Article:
It was an early start to the day – up at 05:00 to catch the 05:30 shuttle to the airport. After the previous day’s experience with the shuttle we weren’t taking any chances. When dropping my bag at the baggage drop I was asked if I would like to take a later flight in exchange for a US$200 voucher. I immediately turned it down as I couldn’t see how that was going to work with two connecting flights following this; the final being international.
Once through security I had breakfast at the cafe at the side of it, though it was hard work asking them if they’d make it without egg. Their mother tongue was Spanish, and unfortunately their English was limited, though probably not as limited as my Spanish.
The first of my flights was to Houston and took 150 minutes to get there, though for the geographically inclined it might be noted that it’s in the wrong direction! This was because I couldn’t get a flight directly to a hub airport that would connect to Birmingham and so with what options were available the best option was to fly south first.
When I arrived in Houston I found my next flight had been delayed enough to mean I had only thirty-three minutes to get to my connecting flight out of Newark and on to Birmingham. By the time I’d spoken to the service desk to make sure this tight connection would still work it had then been delayed further meaning I had only seven minutes. The international flight wasn’t going to happen, or at least was unlikely to.
I spoke to the United service desk again, and they were less than helpful as they said they didn’t know how they operate in Newark, but then wouldn’t call them to find out. The best they could do was to put me on hold for another flight out of Newark, but it was one which would not include my checked luggage. Why it wouldn’t I had no idea as an extra thirty minutes should be enough to transfer a suitcase – it has been in the past.
After a while I decided to speak to a different United representative at the gate, and they told me the reservation was a waste of time as there was too little difference in time between them. Instead he got me a confirmed seat getting me from Newark to Heathrow – not the ideal airport, however it was a way back home. Whilst having this conversation with the service desk the flight was delayed by another sixteen minutes – proving I’d made the right choice.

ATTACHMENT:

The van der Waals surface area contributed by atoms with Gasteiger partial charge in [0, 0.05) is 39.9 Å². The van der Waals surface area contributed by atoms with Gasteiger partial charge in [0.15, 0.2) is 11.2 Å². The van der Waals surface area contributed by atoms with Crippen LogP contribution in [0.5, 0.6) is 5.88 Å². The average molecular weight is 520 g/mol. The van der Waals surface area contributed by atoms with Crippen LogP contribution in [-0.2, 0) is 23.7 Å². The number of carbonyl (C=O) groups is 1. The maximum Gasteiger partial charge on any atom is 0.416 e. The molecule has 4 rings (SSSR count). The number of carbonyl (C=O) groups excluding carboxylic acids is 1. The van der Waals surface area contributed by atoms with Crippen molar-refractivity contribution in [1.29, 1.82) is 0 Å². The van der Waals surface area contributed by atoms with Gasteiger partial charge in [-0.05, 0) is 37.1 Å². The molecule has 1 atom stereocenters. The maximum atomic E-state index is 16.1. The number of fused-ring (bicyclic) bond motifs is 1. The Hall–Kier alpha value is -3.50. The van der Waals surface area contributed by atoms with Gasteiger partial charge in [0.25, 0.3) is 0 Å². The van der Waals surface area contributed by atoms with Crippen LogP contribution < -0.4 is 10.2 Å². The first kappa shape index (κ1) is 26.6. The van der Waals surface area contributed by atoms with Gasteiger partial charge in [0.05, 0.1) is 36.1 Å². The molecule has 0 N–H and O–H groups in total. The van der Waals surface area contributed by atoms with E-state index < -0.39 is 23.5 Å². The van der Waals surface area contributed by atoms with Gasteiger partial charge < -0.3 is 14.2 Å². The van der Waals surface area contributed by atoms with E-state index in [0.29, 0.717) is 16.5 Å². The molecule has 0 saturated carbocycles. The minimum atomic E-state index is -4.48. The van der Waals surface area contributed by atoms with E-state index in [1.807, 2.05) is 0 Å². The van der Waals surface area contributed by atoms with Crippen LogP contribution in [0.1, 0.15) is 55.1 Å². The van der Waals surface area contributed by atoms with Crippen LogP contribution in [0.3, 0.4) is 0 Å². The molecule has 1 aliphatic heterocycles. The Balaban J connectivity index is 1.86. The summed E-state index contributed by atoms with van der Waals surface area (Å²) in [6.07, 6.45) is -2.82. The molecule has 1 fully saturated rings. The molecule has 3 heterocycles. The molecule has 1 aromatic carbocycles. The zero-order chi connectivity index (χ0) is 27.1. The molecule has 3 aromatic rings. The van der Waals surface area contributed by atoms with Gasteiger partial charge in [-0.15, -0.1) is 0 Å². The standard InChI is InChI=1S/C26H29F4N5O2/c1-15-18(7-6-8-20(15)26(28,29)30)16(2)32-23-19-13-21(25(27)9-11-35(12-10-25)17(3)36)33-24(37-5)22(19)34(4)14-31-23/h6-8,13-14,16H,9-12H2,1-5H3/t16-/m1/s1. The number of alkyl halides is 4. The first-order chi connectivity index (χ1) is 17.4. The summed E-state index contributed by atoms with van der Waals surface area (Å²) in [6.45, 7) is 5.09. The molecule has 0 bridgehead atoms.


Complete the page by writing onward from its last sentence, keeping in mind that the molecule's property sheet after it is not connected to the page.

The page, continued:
The flight took off ninety-one minutes late and upon arrival I found that the flight to Birmingham had been delayed by forty minutes. There was a chance to make it. Thankfully some kind passengers let me in front to get off the plane quickly, though even with that and running to the gate it was closed when I got there.
However I still had a backup plan to put into effect – I went to the service desk, and got given a new ticket that would get me to London Heathrow instead. I just needed to get a seat assignment at the gate, which after a short wait was soon confirmed. I was going home.
It looked like the airline staff were pushed to their limits though in trying to cope with the situation caused by the high winds. A lot of passengers seemed unhappy with their seat assignments, but to their credit the staff kept their cool.
It was a long flight, but they served both dinner and breakfast during the course of it. For some passengers the faulty entertainment system was an annoyance for them that they continued to complain about. I’d seen the issue with the system though and potentially knew how to fix it – but doubted I’d be allowed to due to regulations; unlike the time I disinfected the computers on a ship in Antarctic waters.
For dinner I had one of the worst tasting curries I’ve ever come across, and for breakfast they served a croissant with a yoghurt. During the flight though I know I actually managed to sleep for at least thirty minutes based upon the songs playing from my phone that I’d missed.
United may not have been able to get me back to my starting location, but I’d finally made it back to England with my luggage. From a trip that had finished it’s first week with a break-in and it’s second week with a missed international connection. It was certainly an eventful trip, and in this time we’d hiked over ninety-five miles, and driven for many more. At least now though I’d seen everything I wanted to of California, and of Utah.